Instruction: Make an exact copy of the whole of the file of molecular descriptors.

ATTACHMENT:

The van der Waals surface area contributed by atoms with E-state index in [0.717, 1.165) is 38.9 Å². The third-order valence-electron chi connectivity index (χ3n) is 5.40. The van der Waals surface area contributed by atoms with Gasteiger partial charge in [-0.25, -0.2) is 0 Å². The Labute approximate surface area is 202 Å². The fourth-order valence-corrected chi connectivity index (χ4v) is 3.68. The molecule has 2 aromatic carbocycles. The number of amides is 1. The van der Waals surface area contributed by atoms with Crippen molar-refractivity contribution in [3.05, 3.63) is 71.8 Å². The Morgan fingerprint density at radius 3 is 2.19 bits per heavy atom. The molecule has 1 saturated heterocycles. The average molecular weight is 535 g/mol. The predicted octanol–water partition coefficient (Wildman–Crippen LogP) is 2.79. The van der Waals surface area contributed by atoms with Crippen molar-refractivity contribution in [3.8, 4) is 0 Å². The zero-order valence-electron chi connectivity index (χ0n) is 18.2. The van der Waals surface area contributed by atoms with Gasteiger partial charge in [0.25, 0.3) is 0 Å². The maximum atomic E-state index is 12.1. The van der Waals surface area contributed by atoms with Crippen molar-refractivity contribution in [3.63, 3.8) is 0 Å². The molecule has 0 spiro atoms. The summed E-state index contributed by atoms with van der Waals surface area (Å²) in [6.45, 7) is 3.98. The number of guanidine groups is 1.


The van der Waals surface area contributed by atoms with E-state index in [0.717, 1.165) is 38.9 Å². The third-order valence-electron chi connectivity index (χ3n) is 5.40. The van der Waals surface area contributed by atoms with Gasteiger partial charge in [-0.25, -0.2) is 0 Å². The Labute approximate surface area is 202 Å². The fourth-order valence-corrected chi connectivity index (χ4v) is 3.68. The molecule has 2 aromatic carbocycles. The number of amides is 1. The van der Waals surface area contributed by atoms with Crippen molar-refractivity contribution in [3.05, 3.63) is 71.8 Å². The Morgan fingerprint density at radius 3 is 2.19 bits per heavy atom. The molecule has 1 saturated heterocycles. The average molecular weight is 535 g/mol. The predicted octanol–water partition coefficient (Wildman–Crippen LogP) is 2.79. The van der Waals surface area contributed by atoms with Crippen molar-refractivity contribution in [3.8, 4) is 0 Å². The zero-order valence-electron chi connectivity index (χ0n) is 18.2. The van der Waals surface area contributed by atoms with Gasteiger partial charge in [0.25, 0.3) is 0 Å². The maximum atomic E-state index is 12.1. The van der Waals surface area contributed by atoms with Crippen molar-refractivity contribution in [3.63, 3.8) is 0 Å². The molecule has 0 spiro atoms. The summed E-state index contributed by atoms with van der Waals surface area (Å²) in [6.45, 7) is 3.98. The number of guanidine groups is 1.